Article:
Perspectives on artificial intelligence and deep learning in pathology
Randy Van Ommeren, Kevin Faust, and Phedias Diamandis |
Artificial intelligence (AI), a collective term for a wide variety of machine learning systems, has progressed significantly in recent years with the development and widespread dissemination of deep learning techniques. Deep learning is a specific machine learning approach that uses neural node architectures reminiscent of those found in the human cortex. Neural networks can be trained on large quantities of data, allowing them to develop feature recognition capabilities that permit discrimination between various patterns in a data set. Deep learning approaches have been shown to function at a human – or even superhuman – level in various domains, recently beating a world-class player at the highly complex and intuitive game of GO (1).
The implementation of machine learning approaches for medical diagnostics has long been a topic of interest, but translation to real-world settings has remained limited (2). However, with recent developments in deep learning, the possibility of sophisticated decision support for clinicians has been aggressively rejuvenated. A flurry of publications in recent years have demonstrated the potential for deep learning applications in such varied fields as dermatology, ophthalmology, oncology, radiology, and pathology. Radiology and pathology, in particular, are considered highly amenable to deep learning-based technologies, given the particular strengths of these algorithms in image analysis (3).
For pathology, deep learning approaches carry significant potential to improve the diagnostic accuracy and daily workflow efficiency of practicing pathologists. Various groups have examined and demonstrated the inter-observer variability present between pathologists who have assessed a single set of cases (4). The introduction of sophisticated algorithms trained on large quantities of data (previously annotated by qualified pathologists) has the potential to improve the consistency of diagnostic decisions. Artificially intelligent systems can be leveraged to not only provide diagnostic outputs, but also examine submitted data sets to identify correlations between patient prognosis and subtle morphologic variants that humans cannot yet recognize. One can further envision the automation of tedious, repetitive tasks: ordering anticipated stains for a submitted section; quantifying features such as mitotic count or percent positivity in immunohistochemically stained sections; populating final diagnostic reports. The concomitant efforts of human and machine diagnosticians may provide an additional layer of quality assurance, reducing the rates of analytical and post-analytical errors present in pathology departmentstoday (5).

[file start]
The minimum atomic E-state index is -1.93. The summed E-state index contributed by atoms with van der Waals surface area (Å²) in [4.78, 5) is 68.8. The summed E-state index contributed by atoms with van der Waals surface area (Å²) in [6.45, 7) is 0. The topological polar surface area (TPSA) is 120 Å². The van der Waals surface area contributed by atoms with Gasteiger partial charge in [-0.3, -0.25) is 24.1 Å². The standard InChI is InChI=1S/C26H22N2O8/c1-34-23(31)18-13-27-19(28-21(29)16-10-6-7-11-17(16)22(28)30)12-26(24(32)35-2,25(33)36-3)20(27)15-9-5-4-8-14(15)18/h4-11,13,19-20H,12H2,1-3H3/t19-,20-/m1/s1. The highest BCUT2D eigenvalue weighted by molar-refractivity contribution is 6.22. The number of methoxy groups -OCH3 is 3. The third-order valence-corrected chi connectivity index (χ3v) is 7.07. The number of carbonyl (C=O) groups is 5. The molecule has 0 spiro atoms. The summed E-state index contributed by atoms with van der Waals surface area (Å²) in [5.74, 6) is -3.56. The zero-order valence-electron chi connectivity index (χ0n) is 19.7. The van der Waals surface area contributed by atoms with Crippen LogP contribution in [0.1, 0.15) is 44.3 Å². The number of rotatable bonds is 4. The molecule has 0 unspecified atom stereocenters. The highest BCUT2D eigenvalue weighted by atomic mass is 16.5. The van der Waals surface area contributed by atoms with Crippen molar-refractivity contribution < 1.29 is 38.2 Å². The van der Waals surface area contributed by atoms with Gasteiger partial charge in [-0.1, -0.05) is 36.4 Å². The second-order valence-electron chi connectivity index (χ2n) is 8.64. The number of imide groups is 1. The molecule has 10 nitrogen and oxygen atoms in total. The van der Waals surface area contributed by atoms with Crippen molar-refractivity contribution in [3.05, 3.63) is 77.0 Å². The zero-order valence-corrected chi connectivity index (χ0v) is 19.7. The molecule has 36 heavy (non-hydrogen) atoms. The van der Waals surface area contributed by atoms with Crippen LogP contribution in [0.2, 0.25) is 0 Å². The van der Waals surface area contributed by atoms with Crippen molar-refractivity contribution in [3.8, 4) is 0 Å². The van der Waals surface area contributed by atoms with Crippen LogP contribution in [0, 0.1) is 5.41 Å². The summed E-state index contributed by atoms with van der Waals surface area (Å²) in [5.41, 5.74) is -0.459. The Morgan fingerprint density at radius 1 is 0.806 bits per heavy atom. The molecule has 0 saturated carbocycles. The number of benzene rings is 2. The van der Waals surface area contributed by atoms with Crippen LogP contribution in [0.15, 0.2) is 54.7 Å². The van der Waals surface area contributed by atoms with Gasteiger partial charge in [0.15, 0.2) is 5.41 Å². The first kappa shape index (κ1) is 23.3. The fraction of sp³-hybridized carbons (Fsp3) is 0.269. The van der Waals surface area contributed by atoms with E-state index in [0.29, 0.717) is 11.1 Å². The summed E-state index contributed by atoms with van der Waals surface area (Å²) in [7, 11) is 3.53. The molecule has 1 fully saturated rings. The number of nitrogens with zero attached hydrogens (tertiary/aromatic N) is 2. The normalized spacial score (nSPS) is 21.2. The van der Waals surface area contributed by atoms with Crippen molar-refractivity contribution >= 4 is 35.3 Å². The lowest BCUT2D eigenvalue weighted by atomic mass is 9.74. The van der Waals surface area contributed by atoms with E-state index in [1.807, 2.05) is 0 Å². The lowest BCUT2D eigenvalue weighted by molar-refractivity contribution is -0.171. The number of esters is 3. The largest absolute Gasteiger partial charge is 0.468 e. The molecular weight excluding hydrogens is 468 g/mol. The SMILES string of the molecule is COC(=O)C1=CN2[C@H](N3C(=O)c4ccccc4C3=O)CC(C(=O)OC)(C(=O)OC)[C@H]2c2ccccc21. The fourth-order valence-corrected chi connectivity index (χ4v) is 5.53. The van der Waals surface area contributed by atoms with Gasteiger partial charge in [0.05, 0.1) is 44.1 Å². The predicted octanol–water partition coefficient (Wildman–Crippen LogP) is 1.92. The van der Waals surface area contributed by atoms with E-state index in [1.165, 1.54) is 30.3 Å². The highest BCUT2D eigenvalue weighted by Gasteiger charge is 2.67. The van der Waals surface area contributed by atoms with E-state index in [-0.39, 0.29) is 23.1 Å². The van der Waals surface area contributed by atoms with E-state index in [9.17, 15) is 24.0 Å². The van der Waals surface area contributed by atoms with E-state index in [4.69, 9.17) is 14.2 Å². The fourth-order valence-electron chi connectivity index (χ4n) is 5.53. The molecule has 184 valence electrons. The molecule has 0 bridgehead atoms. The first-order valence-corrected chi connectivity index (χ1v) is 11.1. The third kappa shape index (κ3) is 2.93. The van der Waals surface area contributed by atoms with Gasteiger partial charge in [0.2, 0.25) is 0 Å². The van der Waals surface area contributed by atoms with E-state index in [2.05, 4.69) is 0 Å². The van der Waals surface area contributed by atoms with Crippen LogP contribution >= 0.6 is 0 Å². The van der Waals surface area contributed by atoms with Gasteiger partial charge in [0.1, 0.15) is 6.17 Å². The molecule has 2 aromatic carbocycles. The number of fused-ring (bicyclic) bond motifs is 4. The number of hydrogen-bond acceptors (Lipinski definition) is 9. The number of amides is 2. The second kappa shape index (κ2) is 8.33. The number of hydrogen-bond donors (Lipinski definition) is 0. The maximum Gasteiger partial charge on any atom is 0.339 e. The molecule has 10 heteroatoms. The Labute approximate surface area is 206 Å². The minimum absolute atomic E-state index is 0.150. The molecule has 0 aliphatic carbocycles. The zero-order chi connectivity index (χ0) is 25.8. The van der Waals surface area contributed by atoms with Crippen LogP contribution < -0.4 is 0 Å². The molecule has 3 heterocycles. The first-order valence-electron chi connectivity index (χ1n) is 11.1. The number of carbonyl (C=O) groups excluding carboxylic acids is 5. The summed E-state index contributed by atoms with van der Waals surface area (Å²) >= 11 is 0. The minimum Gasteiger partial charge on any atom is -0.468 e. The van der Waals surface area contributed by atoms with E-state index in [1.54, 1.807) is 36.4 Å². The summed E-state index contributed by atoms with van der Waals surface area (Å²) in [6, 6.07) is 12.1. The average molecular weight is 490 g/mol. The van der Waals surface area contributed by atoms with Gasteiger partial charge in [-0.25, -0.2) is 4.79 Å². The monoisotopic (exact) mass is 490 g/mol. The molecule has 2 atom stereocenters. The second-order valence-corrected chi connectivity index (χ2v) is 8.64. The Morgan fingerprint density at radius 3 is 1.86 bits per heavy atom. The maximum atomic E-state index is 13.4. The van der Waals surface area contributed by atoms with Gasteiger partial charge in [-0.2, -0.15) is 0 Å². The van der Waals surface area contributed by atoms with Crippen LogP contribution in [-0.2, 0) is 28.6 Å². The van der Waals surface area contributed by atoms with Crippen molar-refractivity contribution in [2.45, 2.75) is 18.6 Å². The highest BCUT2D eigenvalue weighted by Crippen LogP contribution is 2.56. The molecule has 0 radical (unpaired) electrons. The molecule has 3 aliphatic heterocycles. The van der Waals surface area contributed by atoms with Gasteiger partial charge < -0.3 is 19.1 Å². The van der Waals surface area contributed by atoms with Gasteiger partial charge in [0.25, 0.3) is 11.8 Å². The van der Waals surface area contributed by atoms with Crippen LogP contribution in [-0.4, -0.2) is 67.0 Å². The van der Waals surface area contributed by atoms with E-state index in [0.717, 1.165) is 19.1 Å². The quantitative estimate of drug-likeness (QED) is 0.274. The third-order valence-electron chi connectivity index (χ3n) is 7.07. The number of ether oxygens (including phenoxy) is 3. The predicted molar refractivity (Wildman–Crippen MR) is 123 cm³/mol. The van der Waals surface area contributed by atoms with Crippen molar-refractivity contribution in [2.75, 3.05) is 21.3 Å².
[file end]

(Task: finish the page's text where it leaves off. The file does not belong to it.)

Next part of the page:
Discussions about AI invariably prompt questions and concerns about the possibility of displacing human pathologists from their roles. Evolution of the relationship between man and machine is extremely difficult to predict, as evidenced by the wide range of opinions on the matter. The question is further complicated by the non-intuitive rate of development of novel technologies. Among practicing pathologists today, most believe that these platforms will eventually play a role in diagnostic pathology – but primarily for decision support, rather than clinician-independent analysis.
Perspectives of computer scientists at times diverge from those of clinicians. In radiology, some leading AI researchers have expressed a more dramatic view, proposing that new modalities will likely displace radiologists to some degree. The potential impact on pathology seems to attract less comment – probably due to the reduced visibility of the field, but possibly because some technical aspects of pathology (such as identification of tissue orientation, or the accurate determination of margins and tumor extent) may be less amenable to automation.
In short, AI brings both promise and challenge. Many questions remain unanswered, but will need to be addressed in time – especially considering that, given recent developments, the integration of artificially intelligent tools seems very likely. In the near future, it will be important to develop the technical and intellectual infrastructure necessary to permit smooth and effective uptake of new technologies. Robust involvement by clinicians in the development and implementation of these tools may permit increased control over the process, increasing the chances of effective and productive integration of new approaches.
- D Silver et al., “Mastering the game of Go without human knowledge”, Nature, 550, 354–359 (2017). PMID: 29052630.
- I Kononenko, “Machine learning for medical diagnosis: history, state of the art and perspective”, Artif Intell Med, 23, 89–109 (2001). PMID: 11470218.
- A Madabhushi, G Lee, “Image analysis and machine learning in digital pathology: challenges and opportunities”, Med Image Anal, 33, 170–175 (2016). PMID: 27423409.
- A Harbias et al., “Implications of observer variation in Gleason scoring of prostate cancer on clinical management: a collaborative audit”, Gulf J Oncolog, 1, 41–45 (2017). PMID: 29019329.
- SC Hollensead et al., “Errors in pathology and laboratory medicine: consequences and prevention”, J Surg Oncol, 88, 161–181 (2004). PMID: 15562462.